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Publication numberUS8797329 B2
Publication typeGrant
Application numberUS 13/454,877
Publication date5 Aug 2014
Filing date24 Apr 2012
Priority date12 Dec 2000
Also published asUS7683903, US8068108, US8345050, US8384720, US8570328, US9035954, US9785400, US20050078113, US20110057934, US20120188254, US20120195567, US20120195568, US20120269496, US20120287137, US20150268925
Publication number13454877, 454877, US 8797329 B2, US 8797329B2, US-B2-8797329, US8797329 B2, US8797329B2
InventorsRichard S. Goldhor, Edward J. Bianchi
Original AssigneeEpl Holdings, Llc
Export CitationBiBTeX, EndNote, RefMan
External Links: USPTO, USPTO Assignment, Espacenet
Associating buffers with temporal sequence presentation data
US 8797329 B2
Abstract
Techniques are provided for managing Presentation Time in a digital rendering system for presentation of temporally-ordered data when the digital rendering system includes a Variable Rate Presentation capability. In one embodiment, Presentation Time is converted to Data Time, and Data Time is reported instead of Presentation Time when only one time can be reported. In another embodiment, a predetermined one of Presentation Time and Data Time is returned in response to a request for a Current Time.
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Claims(12)
What is claimed is:
1. A method for use in conjunction with a rendering system which renders temporal sequence presentation data including a plurality of data samples organized into a plurality of buffers stored in a non-transitory computer-readable medium, wherein the plurality of buffers is logically arranged in an ordered sequence, the method performed by at least one computer processor executing computer program instructions stored on the non-transitory computer-readable medium, the method comprising steps of:
(A) for each particular one of the plurality of buffers, calculating a data time corresponding to the particular one of the plurality of buffers based on a data time corresponding to the buffer previous to the particular one of the plurality of buffers in the ordered sequence;
(B) for each particular one of the plurality of buffers, storing, in the non-transitory computer-readable medium, data representing the data time corresponding to the particular one of the plurality of buffers;
(C) for each particular one of the plurality of buffers, storing, in the non-transitory computer-readable medium, data representing a presentation rate corresponding to the particular one of the plurality of buffers;
(D) for each particular one of the plurality of buffers, presentation rate modifying the data samples that have been organized into the particular one of the plurality of buffers based on the presentation rate corresponding to the particular one of the plurality of buffers;
(E) for each particular one of the plurality of buffers, calculating a presentation time corresponding to the particular one of the plurality of buffers based on a presentation time corresponding to a buffer previous to the particular one of the plurality of buffers in the ordered sequence; and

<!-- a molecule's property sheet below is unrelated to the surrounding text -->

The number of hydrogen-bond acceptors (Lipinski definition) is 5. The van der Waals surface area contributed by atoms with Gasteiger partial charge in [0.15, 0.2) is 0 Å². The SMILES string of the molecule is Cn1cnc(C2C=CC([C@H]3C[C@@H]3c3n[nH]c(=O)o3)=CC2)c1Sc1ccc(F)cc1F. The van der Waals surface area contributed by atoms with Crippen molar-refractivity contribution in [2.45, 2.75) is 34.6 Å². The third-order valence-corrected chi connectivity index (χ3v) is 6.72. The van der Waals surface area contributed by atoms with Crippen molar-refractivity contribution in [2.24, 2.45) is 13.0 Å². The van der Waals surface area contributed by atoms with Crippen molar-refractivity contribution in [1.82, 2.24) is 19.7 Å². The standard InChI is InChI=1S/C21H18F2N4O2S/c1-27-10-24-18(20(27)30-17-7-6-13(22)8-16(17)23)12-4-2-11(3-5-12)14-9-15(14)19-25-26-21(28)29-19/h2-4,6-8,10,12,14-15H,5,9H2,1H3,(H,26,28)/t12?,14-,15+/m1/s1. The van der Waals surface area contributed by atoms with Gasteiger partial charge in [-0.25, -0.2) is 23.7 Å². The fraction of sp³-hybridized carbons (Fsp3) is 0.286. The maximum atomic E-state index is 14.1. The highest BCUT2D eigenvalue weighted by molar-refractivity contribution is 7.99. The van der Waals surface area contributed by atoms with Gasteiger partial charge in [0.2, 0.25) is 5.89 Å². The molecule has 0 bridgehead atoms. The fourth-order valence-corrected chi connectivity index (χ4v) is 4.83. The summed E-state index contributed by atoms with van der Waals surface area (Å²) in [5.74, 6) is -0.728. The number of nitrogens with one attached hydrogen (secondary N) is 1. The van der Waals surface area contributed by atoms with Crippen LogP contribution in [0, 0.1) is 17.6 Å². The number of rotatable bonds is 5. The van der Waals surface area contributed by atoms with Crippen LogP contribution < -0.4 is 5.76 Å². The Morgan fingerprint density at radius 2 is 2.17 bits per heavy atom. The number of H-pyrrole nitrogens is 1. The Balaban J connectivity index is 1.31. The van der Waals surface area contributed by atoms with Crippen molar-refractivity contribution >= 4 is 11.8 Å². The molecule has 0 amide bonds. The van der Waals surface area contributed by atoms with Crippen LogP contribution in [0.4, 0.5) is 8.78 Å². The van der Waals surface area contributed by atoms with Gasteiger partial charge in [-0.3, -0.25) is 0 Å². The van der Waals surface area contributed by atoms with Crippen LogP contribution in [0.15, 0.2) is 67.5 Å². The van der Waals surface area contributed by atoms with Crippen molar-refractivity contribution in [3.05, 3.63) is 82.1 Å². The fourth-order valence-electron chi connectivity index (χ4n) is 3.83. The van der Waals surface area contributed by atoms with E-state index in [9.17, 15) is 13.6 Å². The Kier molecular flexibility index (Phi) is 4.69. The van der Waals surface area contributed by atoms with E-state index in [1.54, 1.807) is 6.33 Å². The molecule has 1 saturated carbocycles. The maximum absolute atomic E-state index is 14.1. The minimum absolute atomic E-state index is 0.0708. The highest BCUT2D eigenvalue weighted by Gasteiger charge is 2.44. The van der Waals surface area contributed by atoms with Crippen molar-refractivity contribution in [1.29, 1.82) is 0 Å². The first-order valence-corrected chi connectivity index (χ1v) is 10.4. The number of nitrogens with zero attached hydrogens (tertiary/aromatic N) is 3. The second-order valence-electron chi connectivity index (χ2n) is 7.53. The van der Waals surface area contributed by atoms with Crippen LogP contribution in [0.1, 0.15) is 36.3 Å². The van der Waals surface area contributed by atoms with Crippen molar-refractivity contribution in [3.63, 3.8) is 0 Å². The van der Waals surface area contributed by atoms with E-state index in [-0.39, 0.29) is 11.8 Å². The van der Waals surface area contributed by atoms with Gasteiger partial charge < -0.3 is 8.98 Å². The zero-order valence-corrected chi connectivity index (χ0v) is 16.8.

(F) for each particular one of the plurality of buffers, storing, in the non-transitory computer-readable medium, data representing the presentation time corresponding to the particular one of the plurality of buffers.
2. The method of claim 1, wherein the step (A) comprises steps of, for each particular one of the plurality of buffers:
(A)(1) identifying a data time corresponding to the buffer previous to the particular one of the plurality of buffers in the ordered sequence;
(A)(2) identifying an unmodified cumulative rendition period of the buffer previous to the particular one of the plurality of buffers in the ordered sequence; and
(A)(3) calculating the data time of the particular one of the plurality of buffers as a sum of the data time identified in step (A)(1) and the unmodified cumulative rendition period identified in step (A)(2).
3. The method of claim 1, wherein the step (E) comprises steps of, for each particular one of the plurality of buffers:
(E)(1) identifying a presentation time corresponding to the buffer previous to the particular one of the plurality of buffers in the ordered sequence;
(E)(2) identifying a modified cumulative rendition period of the buffer previous to the particular one of the plurality of buffers in the ordered sequence; and
(E)(3) calculating the presentation time of the particular one of the plurality of buffers as a sum of the presentation time identified in step (E)(1) and the modified cumulative rendition period identified in step (E)(2).
4. The method of claim 3, wherein (E)(2) comprises:
(E)(2) (a) identifying the number of samples in the buffer previous to the particular one of the plurality of buffers after presentation rate modifying the data samples that have been organized into the buffer previous to the particular one of the plurality of buffers;
(E)(2)(b) identifying a modified rendition period of a sample in the buffer previous to the particular one of the plurality of buffers; and
(E)(2)(c) calculating a modified cumulative rendition period of the buffer previous to the particular one of the plurality of buffers as a product of the number of samples identified in step (E)(2)(a) times the modified rendition period of the sample in the buffer previous to the particular one of the plurality of buffers identified in step (E)(2)(b).
5. The method of claim 4, wherein the modified rendition period of the sample in the buffer previous to the particular one of the plurality of buffers is equal to the unmodified rendition period of that sample.